The CLUAS Archive: 1998 - 2011


A review of the 'Twilight Saga: New Moon Music' soundtrack

Twilight Saga, New Moon MusicReview Snapshot: An album that would most likely be passed over by many because of the film it comes from, this soundtrack is an extremely pleasant surprise. With tracks from Death Cab for Cutie, Thom Yorke, Black Rebel Motorcycle Club and Grizzly Bear (to name a few), this soundtrack is for fans of music, not just fans of the Twilight extravaganza.

The Cluas Verdict? 7 out of 10

Full Review:
This album is a complete surprise for many of us with preconceived notions about the Twilight franchise. The mentions of "sparkling" vampires and teen love are the subject of many a jeer from those above such nonsense, so when someone says: "the soundtrack for New Moon is actually quite good", it's fair enough to be a more than a little disbelieving.

The opening track, and theme tune to the movie, is "Meet me on the Equinox" by Death Cab for Cutie. The song, having been written for a vampire romance, is a tale of love - "Let me lay beside you darling / Let me be your man" - but also warns ominously that "everything ends".

The album continues to impress with second track "Friends" by Band of Skulls, a somewhat more upbeat track, and "Hearing Damage" by Thom Yorke.

Thom Yorke on a Twilight soundtrack? Yes, it is quite remarkable, and this previously unreleased song is somewhat different from his usual, possibly in the hopes to appeal to a wider audience. Perhaps the many teenage girls that will buy this soundtrack? Abandoning irregular time signatures and strange effects, Yorke opts instead for a more subtle approach and the result is a haunting, low pitched piece with the ability to resonate with any listener.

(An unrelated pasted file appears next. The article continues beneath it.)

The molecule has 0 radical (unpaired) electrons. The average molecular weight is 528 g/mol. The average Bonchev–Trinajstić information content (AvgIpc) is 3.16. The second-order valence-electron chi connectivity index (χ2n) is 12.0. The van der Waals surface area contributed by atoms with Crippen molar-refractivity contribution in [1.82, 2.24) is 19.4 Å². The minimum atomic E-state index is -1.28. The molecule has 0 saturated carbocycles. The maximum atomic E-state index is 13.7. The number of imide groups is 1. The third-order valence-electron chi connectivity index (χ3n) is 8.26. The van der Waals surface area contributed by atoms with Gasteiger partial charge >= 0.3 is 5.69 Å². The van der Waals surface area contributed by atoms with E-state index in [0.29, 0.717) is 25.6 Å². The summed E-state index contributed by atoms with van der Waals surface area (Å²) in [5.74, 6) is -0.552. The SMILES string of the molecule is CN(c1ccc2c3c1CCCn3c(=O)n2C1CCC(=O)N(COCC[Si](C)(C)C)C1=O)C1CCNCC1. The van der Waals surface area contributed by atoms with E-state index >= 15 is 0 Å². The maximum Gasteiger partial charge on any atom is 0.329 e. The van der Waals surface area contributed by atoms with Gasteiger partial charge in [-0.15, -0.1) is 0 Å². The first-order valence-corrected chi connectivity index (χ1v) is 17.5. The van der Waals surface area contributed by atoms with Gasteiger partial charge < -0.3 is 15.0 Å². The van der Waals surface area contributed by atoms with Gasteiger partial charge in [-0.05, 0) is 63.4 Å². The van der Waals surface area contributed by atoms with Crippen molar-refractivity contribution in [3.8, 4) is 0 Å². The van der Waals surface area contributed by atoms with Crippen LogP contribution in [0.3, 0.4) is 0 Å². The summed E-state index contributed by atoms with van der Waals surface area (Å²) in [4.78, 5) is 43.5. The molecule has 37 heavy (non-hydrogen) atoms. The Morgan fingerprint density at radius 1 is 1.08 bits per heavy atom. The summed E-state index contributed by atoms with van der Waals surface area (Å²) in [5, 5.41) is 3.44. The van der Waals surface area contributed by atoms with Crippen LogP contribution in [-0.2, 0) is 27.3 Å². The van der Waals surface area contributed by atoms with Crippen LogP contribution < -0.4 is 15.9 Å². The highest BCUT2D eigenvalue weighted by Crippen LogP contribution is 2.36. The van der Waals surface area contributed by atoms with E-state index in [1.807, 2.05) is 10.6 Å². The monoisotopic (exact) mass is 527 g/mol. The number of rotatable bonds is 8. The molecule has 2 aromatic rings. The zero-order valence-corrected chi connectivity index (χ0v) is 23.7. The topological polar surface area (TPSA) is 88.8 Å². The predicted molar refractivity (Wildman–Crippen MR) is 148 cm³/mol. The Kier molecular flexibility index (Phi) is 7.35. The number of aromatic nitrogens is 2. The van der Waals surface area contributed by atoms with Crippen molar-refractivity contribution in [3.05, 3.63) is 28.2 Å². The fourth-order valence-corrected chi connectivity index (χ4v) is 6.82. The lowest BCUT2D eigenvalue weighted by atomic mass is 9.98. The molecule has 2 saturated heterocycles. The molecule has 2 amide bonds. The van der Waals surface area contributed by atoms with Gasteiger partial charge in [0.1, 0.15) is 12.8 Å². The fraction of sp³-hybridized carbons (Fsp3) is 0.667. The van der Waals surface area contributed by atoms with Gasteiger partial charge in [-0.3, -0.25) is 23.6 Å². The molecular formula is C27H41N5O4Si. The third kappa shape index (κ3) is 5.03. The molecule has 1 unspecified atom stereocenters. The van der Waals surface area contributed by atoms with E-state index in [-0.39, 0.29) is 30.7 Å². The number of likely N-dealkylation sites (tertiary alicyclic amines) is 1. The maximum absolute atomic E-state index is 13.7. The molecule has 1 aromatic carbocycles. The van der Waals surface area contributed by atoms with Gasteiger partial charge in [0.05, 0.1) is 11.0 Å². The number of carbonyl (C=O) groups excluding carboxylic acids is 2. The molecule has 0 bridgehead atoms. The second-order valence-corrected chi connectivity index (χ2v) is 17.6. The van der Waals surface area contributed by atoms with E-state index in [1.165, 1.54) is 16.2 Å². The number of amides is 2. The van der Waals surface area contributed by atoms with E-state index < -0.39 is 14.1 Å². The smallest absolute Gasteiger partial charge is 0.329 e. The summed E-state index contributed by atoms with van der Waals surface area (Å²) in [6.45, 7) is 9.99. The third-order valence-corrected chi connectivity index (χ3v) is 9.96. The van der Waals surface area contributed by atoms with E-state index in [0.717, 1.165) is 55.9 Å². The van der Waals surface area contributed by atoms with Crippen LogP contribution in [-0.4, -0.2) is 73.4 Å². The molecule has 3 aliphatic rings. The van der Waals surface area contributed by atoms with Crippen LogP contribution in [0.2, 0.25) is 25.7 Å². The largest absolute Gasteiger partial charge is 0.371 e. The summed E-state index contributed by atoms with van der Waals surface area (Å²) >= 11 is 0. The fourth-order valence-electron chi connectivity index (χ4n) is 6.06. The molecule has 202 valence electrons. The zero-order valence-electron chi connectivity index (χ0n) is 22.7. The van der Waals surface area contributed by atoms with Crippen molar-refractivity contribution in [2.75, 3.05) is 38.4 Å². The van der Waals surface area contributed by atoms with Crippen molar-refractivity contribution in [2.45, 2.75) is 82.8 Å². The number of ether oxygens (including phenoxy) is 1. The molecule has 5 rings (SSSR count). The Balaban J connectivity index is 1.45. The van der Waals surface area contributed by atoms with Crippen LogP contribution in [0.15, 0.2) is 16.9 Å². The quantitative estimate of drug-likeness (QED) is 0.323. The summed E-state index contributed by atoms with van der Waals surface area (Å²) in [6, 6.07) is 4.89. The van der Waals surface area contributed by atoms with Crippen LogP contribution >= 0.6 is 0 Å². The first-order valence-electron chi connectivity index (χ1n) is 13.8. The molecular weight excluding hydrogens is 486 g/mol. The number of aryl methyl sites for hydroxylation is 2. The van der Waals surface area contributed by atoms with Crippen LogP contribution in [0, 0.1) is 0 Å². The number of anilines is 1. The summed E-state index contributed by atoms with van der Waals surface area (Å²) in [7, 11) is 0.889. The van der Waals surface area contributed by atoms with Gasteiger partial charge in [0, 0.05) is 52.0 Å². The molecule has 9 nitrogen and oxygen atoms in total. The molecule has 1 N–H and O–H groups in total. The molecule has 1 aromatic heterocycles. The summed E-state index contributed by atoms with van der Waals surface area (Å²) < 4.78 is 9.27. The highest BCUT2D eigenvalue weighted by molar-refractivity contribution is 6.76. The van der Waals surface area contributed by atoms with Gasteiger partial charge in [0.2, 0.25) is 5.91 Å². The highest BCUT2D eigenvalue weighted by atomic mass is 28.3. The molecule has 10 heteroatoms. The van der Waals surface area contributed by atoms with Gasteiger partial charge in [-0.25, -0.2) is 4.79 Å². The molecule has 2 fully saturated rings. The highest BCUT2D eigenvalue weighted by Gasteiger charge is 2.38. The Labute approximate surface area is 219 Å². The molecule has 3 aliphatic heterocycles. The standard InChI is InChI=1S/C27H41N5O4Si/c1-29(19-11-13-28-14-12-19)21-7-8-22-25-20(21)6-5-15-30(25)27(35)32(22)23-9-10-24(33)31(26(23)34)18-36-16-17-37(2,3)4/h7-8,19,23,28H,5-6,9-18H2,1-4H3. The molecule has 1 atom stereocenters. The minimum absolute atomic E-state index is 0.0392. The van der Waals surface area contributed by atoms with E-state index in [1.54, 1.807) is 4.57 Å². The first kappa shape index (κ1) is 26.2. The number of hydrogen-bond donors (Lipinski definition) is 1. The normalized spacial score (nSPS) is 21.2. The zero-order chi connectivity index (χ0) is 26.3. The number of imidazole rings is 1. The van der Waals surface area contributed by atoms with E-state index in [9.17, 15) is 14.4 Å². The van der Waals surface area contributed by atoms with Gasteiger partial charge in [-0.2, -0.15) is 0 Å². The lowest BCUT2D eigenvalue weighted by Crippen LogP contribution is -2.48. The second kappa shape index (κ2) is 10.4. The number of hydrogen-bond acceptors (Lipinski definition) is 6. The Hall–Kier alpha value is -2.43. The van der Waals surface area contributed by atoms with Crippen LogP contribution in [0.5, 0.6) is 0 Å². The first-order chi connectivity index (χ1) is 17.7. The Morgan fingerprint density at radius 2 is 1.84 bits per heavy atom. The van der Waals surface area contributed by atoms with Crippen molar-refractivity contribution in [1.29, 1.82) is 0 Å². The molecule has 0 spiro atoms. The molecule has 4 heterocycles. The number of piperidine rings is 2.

Then, we arrive at track four: Lykke Li's "Possibility". There's a possibility that this is my personal favourite song on the album (cheesy pun definitely intended). The repeated crashing of piano chords, and her echoing vocals tell the tale of love's end, a similar story to the opening track. An extremely emotional song, "Possibility" could leave you with shivers - assuming you have a heart.

The album continues with a song from The Killers, which is much like the rest of their work, and will be liked by fans of the band. "Satellite Heart" by Anya Marina is a beautifully simple acoustic, and definitely worth more than one listen.
The entire album is extremely well done, particularly when you consider the film it comes from. However, the first half definitely overshadows the second, and after Muse's "I Belong To You" (which, quite frankly, left me a little cold), the album seems to drift away. It is saved by the fact that Bon Iver and Black Rebel Motorcycle Club both contribute a song, and there is of course "No Sound But The Wind" by Editors, which is wonderfully epic.

Unfortunately, they simply had to throw in a bit of an instrumental piece at the end, to remind us that this did, in fact, come from a film about teenage vampires. On the subject of "The Meadow", well, if you have the CD, don't bother listening to this bit of orchestral nonsense. If you download the album? Delete it.

Aoife Kiely

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2000 - 'Rock Criticism: Getting it Right', written by Mark Godfrey. A thought provoking reflection on the art of rock criticism.